10 Jul 2017

Different Styles of Animation Videos

There are many animation styles used today, from the more traditional to the fantastic CGI effects achieved in some of the 3D productions of our time. Animation is the process of rapidly showing a sequence of images that would otherwise be static, to create an illusion of change and motion. Animation can be found in many aspects today including music videos, movies, TV commercials, educational platforms and even in the boardroom. The animation can take the form of 2 dimensional or 3 dimensional characters and figures and be created in a large variety of different styles. Animation can include drawings as well as computer animation of characters and objects. I am going to give a breakdown of the most commonly used animation forms and some of the associated styles, but this is far from an exhaustive list:

Traditional Animation

Classic 2D animation is referred to as the traditional animation style. This type of animation is created by drawing each and every picture by hand, in sequence, changing the following picture slightly from each proceeding one to create the semblance of motion when shown at a certain speed. The hand drawn pictures are transferred onto acetate sheets known as cels, painted by hand and then set against a static painted on background image and photographed individually onto motion picture film using a rostrum camera.  Classic movies such as Peter Pan, Sleeping Beauty, The Lion King and Aladdin were done using this technique. This style changed quite dramatically in the 21st century as the hand drawn images are now scanned directly in to the pc or drawn in a program on the computer, software is used to colour the pictures as well as simulate effects and movement. This is then transferred to digital video or the traditional 35mm film. This keeps the look and feel of the ‘old school’ type animation even though some of the work has been done digitally. Some of the styles of traditional animation include : Stick figure animation which consists of simple stick figure drawings (often used in simple explainer videos), Erasure animation (created from charcoal drawings), cartoon and character animation.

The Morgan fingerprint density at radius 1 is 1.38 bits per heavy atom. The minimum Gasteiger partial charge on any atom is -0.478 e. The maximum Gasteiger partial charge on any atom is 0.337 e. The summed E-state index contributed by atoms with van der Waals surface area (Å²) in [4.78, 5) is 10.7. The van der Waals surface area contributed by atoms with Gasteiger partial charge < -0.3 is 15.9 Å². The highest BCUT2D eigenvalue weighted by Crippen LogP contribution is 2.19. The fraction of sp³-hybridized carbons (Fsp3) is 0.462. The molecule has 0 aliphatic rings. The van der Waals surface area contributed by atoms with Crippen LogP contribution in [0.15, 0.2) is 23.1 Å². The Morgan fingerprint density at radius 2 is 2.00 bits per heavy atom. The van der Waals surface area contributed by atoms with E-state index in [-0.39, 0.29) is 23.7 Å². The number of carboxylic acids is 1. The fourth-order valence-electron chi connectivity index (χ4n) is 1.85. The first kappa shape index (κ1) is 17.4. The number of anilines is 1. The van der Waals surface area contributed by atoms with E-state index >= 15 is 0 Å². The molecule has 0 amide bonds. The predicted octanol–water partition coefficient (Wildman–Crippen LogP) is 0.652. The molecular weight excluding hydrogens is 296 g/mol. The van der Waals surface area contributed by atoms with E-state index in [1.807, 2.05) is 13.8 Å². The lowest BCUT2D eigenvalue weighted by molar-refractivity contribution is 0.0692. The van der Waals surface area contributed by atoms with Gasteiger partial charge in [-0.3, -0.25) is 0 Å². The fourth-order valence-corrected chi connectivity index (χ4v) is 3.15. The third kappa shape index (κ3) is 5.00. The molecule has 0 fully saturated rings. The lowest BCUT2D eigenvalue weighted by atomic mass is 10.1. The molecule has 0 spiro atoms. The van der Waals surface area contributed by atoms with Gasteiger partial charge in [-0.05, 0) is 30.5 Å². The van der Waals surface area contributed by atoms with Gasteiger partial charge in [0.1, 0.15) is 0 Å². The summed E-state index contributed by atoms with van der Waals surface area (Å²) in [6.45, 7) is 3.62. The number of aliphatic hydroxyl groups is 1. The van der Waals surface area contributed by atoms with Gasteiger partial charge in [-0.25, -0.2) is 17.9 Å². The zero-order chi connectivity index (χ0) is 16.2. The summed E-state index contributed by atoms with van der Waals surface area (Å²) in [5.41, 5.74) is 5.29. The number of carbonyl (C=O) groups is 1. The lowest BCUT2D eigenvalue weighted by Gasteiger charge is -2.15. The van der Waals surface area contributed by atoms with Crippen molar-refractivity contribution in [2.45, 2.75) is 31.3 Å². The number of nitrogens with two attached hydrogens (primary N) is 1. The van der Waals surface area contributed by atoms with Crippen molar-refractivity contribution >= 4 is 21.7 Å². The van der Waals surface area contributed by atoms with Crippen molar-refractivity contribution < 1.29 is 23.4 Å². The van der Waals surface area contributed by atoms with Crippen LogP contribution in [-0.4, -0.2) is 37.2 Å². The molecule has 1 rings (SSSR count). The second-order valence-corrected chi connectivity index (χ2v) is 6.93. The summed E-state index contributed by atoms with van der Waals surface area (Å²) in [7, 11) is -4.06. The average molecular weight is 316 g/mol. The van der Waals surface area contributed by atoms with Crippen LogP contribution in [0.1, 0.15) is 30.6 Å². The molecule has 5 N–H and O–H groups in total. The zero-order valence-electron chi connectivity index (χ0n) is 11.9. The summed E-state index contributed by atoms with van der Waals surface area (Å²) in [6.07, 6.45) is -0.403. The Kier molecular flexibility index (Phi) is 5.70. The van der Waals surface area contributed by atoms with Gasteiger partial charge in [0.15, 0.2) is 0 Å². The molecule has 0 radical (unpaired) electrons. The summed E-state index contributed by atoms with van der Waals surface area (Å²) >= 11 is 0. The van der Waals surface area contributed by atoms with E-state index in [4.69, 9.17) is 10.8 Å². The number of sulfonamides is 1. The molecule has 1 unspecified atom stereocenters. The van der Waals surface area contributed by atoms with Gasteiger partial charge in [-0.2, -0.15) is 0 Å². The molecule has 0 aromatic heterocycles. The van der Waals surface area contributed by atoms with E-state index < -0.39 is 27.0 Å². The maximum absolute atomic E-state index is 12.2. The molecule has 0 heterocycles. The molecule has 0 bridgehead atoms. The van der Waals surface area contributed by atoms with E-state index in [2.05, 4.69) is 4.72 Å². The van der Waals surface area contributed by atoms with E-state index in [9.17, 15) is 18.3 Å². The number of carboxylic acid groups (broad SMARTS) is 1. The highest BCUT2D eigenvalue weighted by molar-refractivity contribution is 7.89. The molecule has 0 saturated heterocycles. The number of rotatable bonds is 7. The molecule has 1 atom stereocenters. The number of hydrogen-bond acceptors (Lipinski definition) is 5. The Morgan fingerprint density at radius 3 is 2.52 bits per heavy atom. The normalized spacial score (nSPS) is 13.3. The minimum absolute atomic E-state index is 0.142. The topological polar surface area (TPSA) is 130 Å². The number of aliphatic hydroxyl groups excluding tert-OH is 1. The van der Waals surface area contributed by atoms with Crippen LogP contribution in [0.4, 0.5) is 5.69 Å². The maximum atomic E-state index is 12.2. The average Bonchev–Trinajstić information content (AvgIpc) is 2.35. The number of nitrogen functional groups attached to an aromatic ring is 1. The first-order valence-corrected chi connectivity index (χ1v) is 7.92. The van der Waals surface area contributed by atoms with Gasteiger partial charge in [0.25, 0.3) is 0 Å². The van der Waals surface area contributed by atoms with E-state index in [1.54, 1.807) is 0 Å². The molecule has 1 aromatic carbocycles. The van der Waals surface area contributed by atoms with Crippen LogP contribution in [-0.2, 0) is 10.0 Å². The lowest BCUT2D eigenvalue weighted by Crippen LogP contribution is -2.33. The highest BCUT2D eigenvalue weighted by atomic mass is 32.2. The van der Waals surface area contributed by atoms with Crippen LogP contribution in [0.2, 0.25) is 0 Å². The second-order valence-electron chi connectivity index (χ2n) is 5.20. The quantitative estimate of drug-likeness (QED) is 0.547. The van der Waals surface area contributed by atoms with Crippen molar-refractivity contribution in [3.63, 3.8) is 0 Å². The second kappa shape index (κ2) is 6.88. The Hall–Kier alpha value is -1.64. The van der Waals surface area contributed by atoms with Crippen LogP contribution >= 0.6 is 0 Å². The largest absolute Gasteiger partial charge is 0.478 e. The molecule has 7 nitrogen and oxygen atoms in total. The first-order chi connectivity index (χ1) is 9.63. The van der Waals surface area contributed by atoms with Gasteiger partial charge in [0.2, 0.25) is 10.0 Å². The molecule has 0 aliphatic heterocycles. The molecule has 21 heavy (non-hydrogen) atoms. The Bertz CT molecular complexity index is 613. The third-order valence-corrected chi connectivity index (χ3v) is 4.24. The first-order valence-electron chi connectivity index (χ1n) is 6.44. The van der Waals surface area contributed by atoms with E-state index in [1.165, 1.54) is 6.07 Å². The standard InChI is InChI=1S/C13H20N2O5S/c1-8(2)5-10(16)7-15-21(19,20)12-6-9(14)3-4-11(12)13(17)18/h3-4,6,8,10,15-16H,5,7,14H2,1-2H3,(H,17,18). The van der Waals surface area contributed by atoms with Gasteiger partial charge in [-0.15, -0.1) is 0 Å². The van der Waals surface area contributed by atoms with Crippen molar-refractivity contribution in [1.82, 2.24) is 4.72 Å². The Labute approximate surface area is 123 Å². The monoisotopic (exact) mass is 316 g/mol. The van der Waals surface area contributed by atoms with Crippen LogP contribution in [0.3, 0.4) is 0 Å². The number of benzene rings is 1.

Digital 2D Animation

This form of two dimensional animation is created on a computer and uses 2 dimension bitmap graphics and 2 dimensional vector graphics for editing to create animated characters. These animated figures are used in many applications other than just movies, such as your basic GIF files, powerpoint animations and cinematographs to name a few. Fans of Anime will recognize the 2D animation style in hits such as Naruto, Dragonball Z and One Piece. 2D animation was also historically the go-to art form in the video game industry and features in well known games such as The Legend of Zelda and Super Mario Bros. Some of the styles of 2D animation include : Whiteboard animation which is generally black drawings onto white background to look like the standard whiteboard, Motion graphic animation, screen capture which is more the animation of screen captures as opposed to drawings but can use elements of both, animated infographics which are used to educate and often include charts and data, animated music videos and cel-shaded animation to give the illusion of a traditional style animation.